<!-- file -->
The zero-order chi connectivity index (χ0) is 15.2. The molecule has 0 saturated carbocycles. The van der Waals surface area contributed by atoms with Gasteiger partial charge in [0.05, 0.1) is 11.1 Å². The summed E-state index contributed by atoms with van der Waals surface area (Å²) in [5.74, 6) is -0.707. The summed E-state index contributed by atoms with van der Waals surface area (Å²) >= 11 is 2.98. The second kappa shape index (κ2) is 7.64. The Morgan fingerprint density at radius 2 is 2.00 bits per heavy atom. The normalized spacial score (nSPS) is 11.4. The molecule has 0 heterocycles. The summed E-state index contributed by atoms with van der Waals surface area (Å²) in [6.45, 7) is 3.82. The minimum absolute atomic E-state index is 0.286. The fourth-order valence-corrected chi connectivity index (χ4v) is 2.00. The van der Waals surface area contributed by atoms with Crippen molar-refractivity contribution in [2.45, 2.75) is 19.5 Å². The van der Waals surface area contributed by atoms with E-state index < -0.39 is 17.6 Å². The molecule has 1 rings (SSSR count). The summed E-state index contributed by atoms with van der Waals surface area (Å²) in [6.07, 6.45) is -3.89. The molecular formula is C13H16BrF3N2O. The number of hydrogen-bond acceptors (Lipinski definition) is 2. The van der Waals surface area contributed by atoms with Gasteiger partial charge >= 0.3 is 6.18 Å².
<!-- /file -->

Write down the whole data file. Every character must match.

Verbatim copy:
The zero-order chi connectivity index (χ0) is 15.2. The molecule has 0 saturated carbocycles. The van der Waals surface area contributed by atoms with Gasteiger partial charge in [0.05, 0.1) is 11.1 Å². The summed E-state index contributed by atoms with van der Waals surface area (Å²) in [5.74, 6) is -0.707. The summed E-state index contributed by atoms with van der Waals surface area (Å²) >= 11 is 2.98. The second kappa shape index (κ2) is 7.64. The Morgan fingerprint density at radius 2 is 2.00 bits per heavy atom. The normalized spacial score (nSPS) is 11.4. The molecule has 0 heterocycles. The summed E-state index contributed by atoms with van der Waals surface area (Å²) in [6.45, 7) is 3.82. The minimum absolute atomic E-state index is 0.286. The fourth-order valence-corrected chi connectivity index (χ4v) is 2.00. The van der Waals surface area contributed by atoms with Crippen molar-refractivity contribution in [2.45, 2.75) is 19.5 Å². The van der Waals surface area contributed by atoms with E-state index < -0.39 is 17.6 Å². The molecule has 1 rings (SSSR count). The summed E-state index contributed by atoms with van der Waals surface area (Å²) in [6.07, 6.45) is -3.89. The molecular formula is C13H16BrF3N2O. The number of hydrogen-bond acceptors (Lipinski definition) is 2. The van der Waals surface area contributed by atoms with Gasteiger partial charge >= 0.3 is 6.18 Å².